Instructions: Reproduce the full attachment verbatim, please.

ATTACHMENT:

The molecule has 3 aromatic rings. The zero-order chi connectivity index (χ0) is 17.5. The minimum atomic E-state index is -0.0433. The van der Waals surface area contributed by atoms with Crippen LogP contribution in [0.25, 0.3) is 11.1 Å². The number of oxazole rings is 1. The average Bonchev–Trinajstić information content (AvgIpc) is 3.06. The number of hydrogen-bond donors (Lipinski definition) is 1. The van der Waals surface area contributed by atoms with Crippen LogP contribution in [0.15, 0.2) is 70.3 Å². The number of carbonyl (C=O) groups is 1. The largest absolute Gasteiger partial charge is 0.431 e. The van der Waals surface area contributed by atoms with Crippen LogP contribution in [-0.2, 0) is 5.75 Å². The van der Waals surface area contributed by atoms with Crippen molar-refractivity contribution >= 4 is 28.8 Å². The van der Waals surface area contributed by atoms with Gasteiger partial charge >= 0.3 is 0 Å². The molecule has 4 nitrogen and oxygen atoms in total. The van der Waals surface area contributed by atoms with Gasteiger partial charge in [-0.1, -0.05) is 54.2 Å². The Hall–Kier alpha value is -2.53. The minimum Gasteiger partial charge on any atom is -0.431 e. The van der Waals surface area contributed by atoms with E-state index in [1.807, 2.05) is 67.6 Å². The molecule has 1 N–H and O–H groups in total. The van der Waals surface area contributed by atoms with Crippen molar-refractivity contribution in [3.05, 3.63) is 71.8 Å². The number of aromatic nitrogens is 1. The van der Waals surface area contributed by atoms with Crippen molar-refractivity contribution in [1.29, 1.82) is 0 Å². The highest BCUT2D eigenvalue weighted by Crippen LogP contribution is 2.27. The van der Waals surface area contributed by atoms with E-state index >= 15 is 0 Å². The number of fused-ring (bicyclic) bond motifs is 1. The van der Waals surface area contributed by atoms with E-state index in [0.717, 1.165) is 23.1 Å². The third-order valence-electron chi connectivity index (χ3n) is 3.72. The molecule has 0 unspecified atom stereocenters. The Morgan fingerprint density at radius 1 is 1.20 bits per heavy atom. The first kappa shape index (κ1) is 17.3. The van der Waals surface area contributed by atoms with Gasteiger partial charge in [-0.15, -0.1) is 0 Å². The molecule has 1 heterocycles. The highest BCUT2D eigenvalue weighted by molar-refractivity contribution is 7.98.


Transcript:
The molecule has 3 aromatic rings. The zero-order chi connectivity index (χ0) is 17.5. The minimum atomic E-state index is -0.0433. The van der Waals surface area contributed by atoms with Crippen LogP contribution in [0.25, 0.3) is 11.1 Å². The number of oxazole rings is 1. The average Bonchev–Trinajstić information content (AvgIpc) is 3.06. The number of hydrogen-bond donors (Lipinski definition) is 1. The van der Waals surface area contributed by atoms with Crippen LogP contribution in [0.15, 0.2) is 70.3 Å². The number of carbonyl (C=O) groups is 1. The largest absolute Gasteiger partial charge is 0.431 e. The van der Waals surface area contributed by atoms with Crippen LogP contribution in [-0.2, 0) is 5.75 Å². The van der Waals surface area contributed by atoms with Crippen molar-refractivity contribution >= 4 is 28.8 Å². The van der Waals surface area contributed by atoms with Gasteiger partial charge >= 0.3 is 0 Å². The molecule has 4 nitrogen and oxygen atoms in total. The van der Waals surface area contributed by atoms with Gasteiger partial charge in [-0.1, -0.05) is 54.2 Å². The Hall–Kier alpha value is -2.53. The minimum Gasteiger partial charge on any atom is -0.431 e. The van der Waals surface area contributed by atoms with E-state index in [1.807, 2.05) is 67.6 Å². The molecule has 1 N–H and O–H groups in total. The van der Waals surface area contributed by atoms with Crippen molar-refractivity contribution in [3.05, 3.63) is 71.8 Å². The number of aromatic nitrogens is 1. The van der Waals surface area contributed by atoms with Crippen molar-refractivity contribution in [1.29, 1.82) is 0 Å². The highest BCUT2D eigenvalue weighted by Crippen LogP contribution is 2.27. The van der Waals surface area contributed by atoms with E-state index >= 15 is 0 Å². The number of fused-ring (bicyclic) bond motifs is 1. The van der Waals surface area contributed by atoms with E-state index in [0.717, 1.165) is 23.1 Å². The third-order valence-electron chi connectivity index (χ3n) is 3.72. The molecule has 0 unspecified atom stereocenters. The Morgan fingerprint density at radius 1 is 1.20 bits per heavy atom. The first kappa shape index (κ1) is 17.3. The van der Waals surface area contributed by atoms with Gasteiger partial charge in [-0.15, -0.1) is 0 Å². The molecule has 1 heterocycles. The highest BCUT2D eigenvalue weighted by molar-refractivity contribution is 7.98.